Sachs remarks on how the Millennium Development Goals rallied the world during the past decade. Poor nations used it's clear goals and tried to meet them. While the leaders of the rich nations made well meaning pledges but largely did not follow through with them.
Sachs writes about his hopes for the MDG's in the next decade, we found the commentary at the Ottawa Citizen.
The Millennium Declaration addressed poverty with unusual clarity. First, rather than defining poverty in a simplistic and reductionist manner (for example, focusing on household income), the MDGs adopted a holistic vision of poverty, including income, hunger, disease, discrimination against girls and women, lack of schooling, and environmental degradation.
Second, poverty reduction goals were put in clear, quantitative terms. As an example, child mortality is to decline by two-thirds as of 2015, relative to the baseline rate of 1990.
Third, a deadline was given for each goal and target, generally the year 2015. The world, in short, adopted a multi-dimensional concept of poverty, and established realistic time-bound and quantitative goals for its reduction.
Of course the MDGs are not the only process driving poverty reduction. Much is occurring through economic development that was already powerfully underway in some parts of the world, including rapidly growing emerging economies such as China and India. Indeed, the rapid "catching up" growth of many emerging markets gives hope and demonstration that goals such as the MDGs can be achieved more widely. Poor countries have the potential for rapid progress in today's globalized economy precisely because they suffer a technological backlog compared with the world's technological leaders. If the poorer countries figure out ways to bridge the technological divide, for example by favouring mass education and by exporting low-wage goods and using the foreign exchange to import technology, then rapid catching up is possible.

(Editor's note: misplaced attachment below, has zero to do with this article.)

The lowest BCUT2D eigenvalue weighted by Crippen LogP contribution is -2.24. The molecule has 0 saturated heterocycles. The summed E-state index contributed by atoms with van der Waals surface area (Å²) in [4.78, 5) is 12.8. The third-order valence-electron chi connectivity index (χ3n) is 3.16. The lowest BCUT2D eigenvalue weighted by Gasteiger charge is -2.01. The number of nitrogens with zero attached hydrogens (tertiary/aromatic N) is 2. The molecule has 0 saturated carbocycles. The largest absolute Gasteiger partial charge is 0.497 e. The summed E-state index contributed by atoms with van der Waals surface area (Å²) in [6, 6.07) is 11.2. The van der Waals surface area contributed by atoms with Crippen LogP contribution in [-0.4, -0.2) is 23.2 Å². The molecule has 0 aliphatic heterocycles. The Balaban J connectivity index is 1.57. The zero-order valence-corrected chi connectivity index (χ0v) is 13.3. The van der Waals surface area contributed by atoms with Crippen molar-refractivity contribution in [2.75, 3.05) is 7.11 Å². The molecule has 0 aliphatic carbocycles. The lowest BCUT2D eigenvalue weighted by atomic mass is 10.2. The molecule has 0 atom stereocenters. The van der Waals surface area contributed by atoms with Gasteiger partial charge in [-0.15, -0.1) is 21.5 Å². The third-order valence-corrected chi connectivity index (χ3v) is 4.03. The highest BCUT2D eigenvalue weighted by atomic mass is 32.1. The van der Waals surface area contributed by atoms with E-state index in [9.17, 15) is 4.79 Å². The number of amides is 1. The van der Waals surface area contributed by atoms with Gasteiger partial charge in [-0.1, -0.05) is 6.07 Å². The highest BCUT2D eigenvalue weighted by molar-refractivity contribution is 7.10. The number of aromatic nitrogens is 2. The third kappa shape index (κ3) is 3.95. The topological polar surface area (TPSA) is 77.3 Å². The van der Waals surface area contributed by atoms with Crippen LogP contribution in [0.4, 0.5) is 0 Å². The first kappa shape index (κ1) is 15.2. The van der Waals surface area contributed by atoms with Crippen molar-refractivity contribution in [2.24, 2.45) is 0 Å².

Yet the MDGs remind us of three things. First, the reduction of poverty is more than economic growth. Even if there is rapid economic growth, many of the poverty-reduction goals will not be fulfilled unless the public sector also makes targeted investments, such as emergency obstetrical care to fight maternal morbidity and mortality, or AIDS treatment, or environmental conservation. Second, economic growth itself requires complementary actions by the public and private sector. The achievement of rapid growth in China depends on market forces, but not on market forces alone. The Chinese government has invested heavily in infrastructure, education, and technology, to bolster private-market forces.
Third, some parts of the world are stuck at the bottom, in a "poverty trap." They are so poor that they must use all of their current income just to stay alive, and even then, it's not enough. In those cases, international development assistance is vital to break the poverty trap and to initiate self-sustaining growth. Sub-Saharan Africa is the major region in the world, but not the only one, suffering from deep poverty traps.
The achievement of the MDGs, therefore, requires a mix of public-sector and private-sector actions. Market forces are critical, but not sufficient. And market forces can be destructive, of the environment and of minorities and excluded groups, who may see their customary rights overridden by the rich and powerful.